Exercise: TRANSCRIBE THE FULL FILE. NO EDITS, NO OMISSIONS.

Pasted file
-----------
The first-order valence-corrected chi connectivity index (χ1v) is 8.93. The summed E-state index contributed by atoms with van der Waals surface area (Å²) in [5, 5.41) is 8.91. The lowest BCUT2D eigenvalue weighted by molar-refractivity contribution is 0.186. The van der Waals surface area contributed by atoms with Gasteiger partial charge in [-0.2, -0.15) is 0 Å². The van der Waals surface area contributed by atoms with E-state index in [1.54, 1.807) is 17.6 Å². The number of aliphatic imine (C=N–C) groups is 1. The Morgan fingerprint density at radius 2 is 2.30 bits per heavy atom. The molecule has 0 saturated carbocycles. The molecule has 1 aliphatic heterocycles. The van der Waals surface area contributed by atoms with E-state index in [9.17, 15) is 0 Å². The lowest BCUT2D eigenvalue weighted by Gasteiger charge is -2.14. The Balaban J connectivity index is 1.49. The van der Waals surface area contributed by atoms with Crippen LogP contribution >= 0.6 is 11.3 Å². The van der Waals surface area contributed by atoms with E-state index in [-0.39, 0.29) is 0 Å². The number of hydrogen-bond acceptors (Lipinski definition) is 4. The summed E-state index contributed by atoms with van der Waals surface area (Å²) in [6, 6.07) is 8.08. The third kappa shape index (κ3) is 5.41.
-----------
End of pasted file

The first-order valence-corrected chi connectivity index (χ1v) is 8.93. The summed E-state index contributed by atoms with van der Waals surface area (Å²) in [5, 5.41) is 8.91. The lowest BCUT2D eigenvalue weighted by molar-refractivity contribution is 0.186. The van der Waals surface area contributed by atoms with Gasteiger partial charge in [-0.2, -0.15) is 0 Å². The van der Waals surface area contributed by atoms with E-state index in [1.54, 1.807) is 17.6 Å². The number of aliphatic imine (C=N–C) groups is 1. The Morgan fingerprint density at radius 2 is 2.30 bits per heavy atom. The molecule has 0 saturated carbocycles. The molecule has 1 aliphatic heterocycles. The van der Waals surface area contributed by atoms with E-state index in [9.17, 15) is 0 Å². The lowest BCUT2D eigenvalue weighted by Gasteiger charge is -2.14. The Balaban J connectivity index is 1.49. The van der Waals surface area contributed by atoms with Crippen LogP contribution >= 0.6 is 11.3 Å². The van der Waals surface area contributed by atoms with E-state index in [-0.39, 0.29) is 0 Å². The number of hydrogen-bond acceptors (Lipinski definition) is 4. The summed E-state index contributed by atoms with van der Waals surface area (Å²) in [6, 6.07) is 8.08. The third kappa shape index (κ3) is 5.41.